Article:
Bangabandhu and independence of Bangladesh

Published : 25 Mar 2021 09:52 PM

The birth of Bangabandhu Sheikh Mujibur Rahman was an important event in the history of Bangladesh. Without his birth, the emergence of Bangladesh as an independent state would not have been possible in 1971. Due to his immense contribution to Bangladesh's creation, he has been an integral part of our history. Through the firm, dedicated and far-sighted leadership of Bangabandhu, the whole country was ready for the war of liberation.

We all know that the honour of being the "Father of the Nation" is bestowed on a person only when his contribution to the process of nation-building is recognized as extraordinary. The contribution of these champions in the process of independence of any country is considered very important. 

Due to Bangabandhu's lifelong struggle for the independence of the country, he was awarded the honorary title of "Father of the Nation" of Bangladesh like the leaders of other countries of the world, including Peter-1 of Russia, Sir Henry Parks of Australia, San Yat-sen of China, Mahatma Gandhi of India And Mustafa Kemal of Turkey, who were also recognized as the "Father of the Nation" in his home country.

There is no denying that Bangabandhu was the true architect of our country, as he was instrumental in the language movement of 1952, the democratic movement of 1962, the six-point program of 1966, the mass movement of 1969, the elections of 1970 and above all the independence movement of 1971. Bangabandhu's demand for autonomy flourished through his six-point program. 

Realizing the Pakistani junta's conspiracy to hand over after the election victory of 1970, Bangabandhu delivered a historic speech on March 7 that politicians could hardly deliver. 

There was a hypnotic power in Bangabandhu's speech that evoked passion among all the people to liberate the country. As a result, even after 50 years of independence, this statement still haunts us. Considering all these aspects, many historians have compared Bangabandhu's March 7th speech with Abraham Lincoln's "Gettysburg Speech" and Martin Luther King Jr.'s "I Have a Dream". Although this speech was compared to them, it was more substantial than those speeches because the outline of the dream of cherished freedom of a nation was formed through a speech that is probably one and unique in history.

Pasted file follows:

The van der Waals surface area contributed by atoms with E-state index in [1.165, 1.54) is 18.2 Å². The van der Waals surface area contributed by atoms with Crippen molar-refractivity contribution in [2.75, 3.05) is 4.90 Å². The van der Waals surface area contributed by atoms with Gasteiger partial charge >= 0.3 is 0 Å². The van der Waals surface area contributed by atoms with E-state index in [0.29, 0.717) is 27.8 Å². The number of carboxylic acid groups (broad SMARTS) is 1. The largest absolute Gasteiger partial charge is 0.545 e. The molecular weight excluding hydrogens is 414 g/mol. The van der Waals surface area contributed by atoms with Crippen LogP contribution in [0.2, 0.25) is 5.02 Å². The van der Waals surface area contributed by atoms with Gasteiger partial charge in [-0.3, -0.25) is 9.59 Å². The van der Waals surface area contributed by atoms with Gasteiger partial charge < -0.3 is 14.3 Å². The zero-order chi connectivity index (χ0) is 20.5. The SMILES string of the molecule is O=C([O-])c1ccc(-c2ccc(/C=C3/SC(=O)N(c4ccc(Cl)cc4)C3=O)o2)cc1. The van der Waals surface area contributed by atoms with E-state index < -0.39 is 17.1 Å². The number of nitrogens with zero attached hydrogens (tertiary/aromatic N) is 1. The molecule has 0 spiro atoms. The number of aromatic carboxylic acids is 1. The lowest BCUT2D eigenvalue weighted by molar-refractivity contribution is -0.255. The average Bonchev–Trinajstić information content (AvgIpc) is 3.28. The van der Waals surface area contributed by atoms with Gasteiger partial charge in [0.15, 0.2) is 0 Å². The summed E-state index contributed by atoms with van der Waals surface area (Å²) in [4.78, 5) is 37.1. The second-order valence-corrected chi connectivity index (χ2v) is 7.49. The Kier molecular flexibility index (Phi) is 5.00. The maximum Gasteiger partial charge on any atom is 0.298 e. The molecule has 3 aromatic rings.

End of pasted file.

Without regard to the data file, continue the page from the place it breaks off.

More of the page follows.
Bangabandhu's speech on March 7 came at a time when the conflict between East Pakistan and the West Pakistani military government over autonomy was at its peak. Amid this West-Pakistan conspiracy, Bangabandhu provided a direction to the country's people through his speech and proclaimed in a thunderous voice, "prottek ghore ghore durgo gore tulo" (Build forts in every house) to prepare everyone for civil war. There are probably very few leaders in the world's history who could address the people like "you", holding them in the heart. Inspired by the speech of the beloved leader Mujib Bhai, the people of East Pakistan joined hands and shouted:"Sab Kother Shesh Kotha, Bangladesher Swadhinata" (The final word is the independence of Bangladesh), and "Bir Bangalee Ostro Dhoro, Bangladesh Swadhin Koro" (Brave Bangalee, Take Up Arms to Make Bangladesh Free). Bangabandhu ended his speech by saying, "Rokto Jokhon Dyechhi, Rokto Aro Debo, Kintu Edesher Manuske Mukto Kore Chharbo Insha-Allah" (Since we have shed blood, we shall shed much until, by the grace of the Almighty, we make people free). With this statement, he offered a clear direction to the nation about the freedom struggle of Bangladesh.